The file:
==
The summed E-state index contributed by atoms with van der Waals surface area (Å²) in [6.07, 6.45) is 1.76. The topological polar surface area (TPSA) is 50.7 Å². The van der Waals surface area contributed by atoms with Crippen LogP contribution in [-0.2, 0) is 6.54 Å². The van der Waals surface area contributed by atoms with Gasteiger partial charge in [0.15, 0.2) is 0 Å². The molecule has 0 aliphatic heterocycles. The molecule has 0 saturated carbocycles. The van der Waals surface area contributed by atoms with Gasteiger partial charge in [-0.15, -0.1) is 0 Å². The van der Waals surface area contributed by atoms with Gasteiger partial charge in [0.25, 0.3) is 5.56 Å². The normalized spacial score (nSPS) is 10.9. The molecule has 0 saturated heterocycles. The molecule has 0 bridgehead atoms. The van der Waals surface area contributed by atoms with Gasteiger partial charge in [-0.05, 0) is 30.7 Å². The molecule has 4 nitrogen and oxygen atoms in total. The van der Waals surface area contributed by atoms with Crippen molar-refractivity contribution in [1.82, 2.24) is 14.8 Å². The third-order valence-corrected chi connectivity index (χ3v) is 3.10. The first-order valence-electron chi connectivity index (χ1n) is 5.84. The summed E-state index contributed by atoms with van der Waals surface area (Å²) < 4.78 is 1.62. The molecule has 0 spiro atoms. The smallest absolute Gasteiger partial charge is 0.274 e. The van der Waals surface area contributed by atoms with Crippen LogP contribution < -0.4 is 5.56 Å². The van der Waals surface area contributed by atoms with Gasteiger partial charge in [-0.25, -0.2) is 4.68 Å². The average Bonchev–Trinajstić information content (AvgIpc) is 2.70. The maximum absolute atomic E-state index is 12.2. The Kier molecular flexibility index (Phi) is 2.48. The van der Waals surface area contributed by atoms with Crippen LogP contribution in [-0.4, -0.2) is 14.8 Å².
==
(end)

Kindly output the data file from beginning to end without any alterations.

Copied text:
The summed E-state index contributed by atoms with van der Waals surface area (Å²) in [6.07, 6.45) is 1.76. The topological polar surface area (TPSA) is 50.7 Å². The van der Waals surface area contributed by atoms with Crippen LogP contribution in [-0.2, 0) is 6.54 Å². The van der Waals surface area contributed by atoms with Gasteiger partial charge in [0.15, 0.2) is 0 Å². The molecule has 0 aliphatic heterocycles. The molecule has 0 saturated carbocycles. The van der Waals surface area contributed by atoms with Gasteiger partial charge in [-0.15, -0.1) is 0 Å². The van der Waals surface area contributed by atoms with Gasteiger partial charge in [0.25, 0.3) is 5.56 Å². The normalized spacial score (nSPS) is 10.9. The molecule has 0 saturated heterocycles. The molecule has 0 bridgehead atoms. The van der Waals surface area contributed by atoms with Gasteiger partial charge in [-0.05, 0) is 30.7 Å². The molecule has 4 nitrogen and oxygen atoms in total. The van der Waals surface area contributed by atoms with Crippen molar-refractivity contribution in [1.82, 2.24) is 14.8 Å². The third-order valence-corrected chi connectivity index (χ3v) is 3.10. The first-order valence-electron chi connectivity index (χ1n) is 5.84. The summed E-state index contributed by atoms with van der Waals surface area (Å²) < 4.78 is 1.62. The molecule has 0 spiro atoms. The smallest absolute Gasteiger partial charge is 0.274 e. The van der Waals surface area contributed by atoms with Crippen LogP contribution < -0.4 is 5.56 Å². The van der Waals surface area contributed by atoms with Gasteiger partial charge in [-0.25, -0.2) is 4.68 Å². The average Bonchev–Trinajstić information content (AvgIpc) is 2.70. The maximum absolute atomic E-state index is 12.2. The Kier molecular flexibility index (Phi) is 2.48. The van der Waals surface area contributed by atoms with Crippen LogP contribution in [-0.4, -0.2) is 14.8 Å².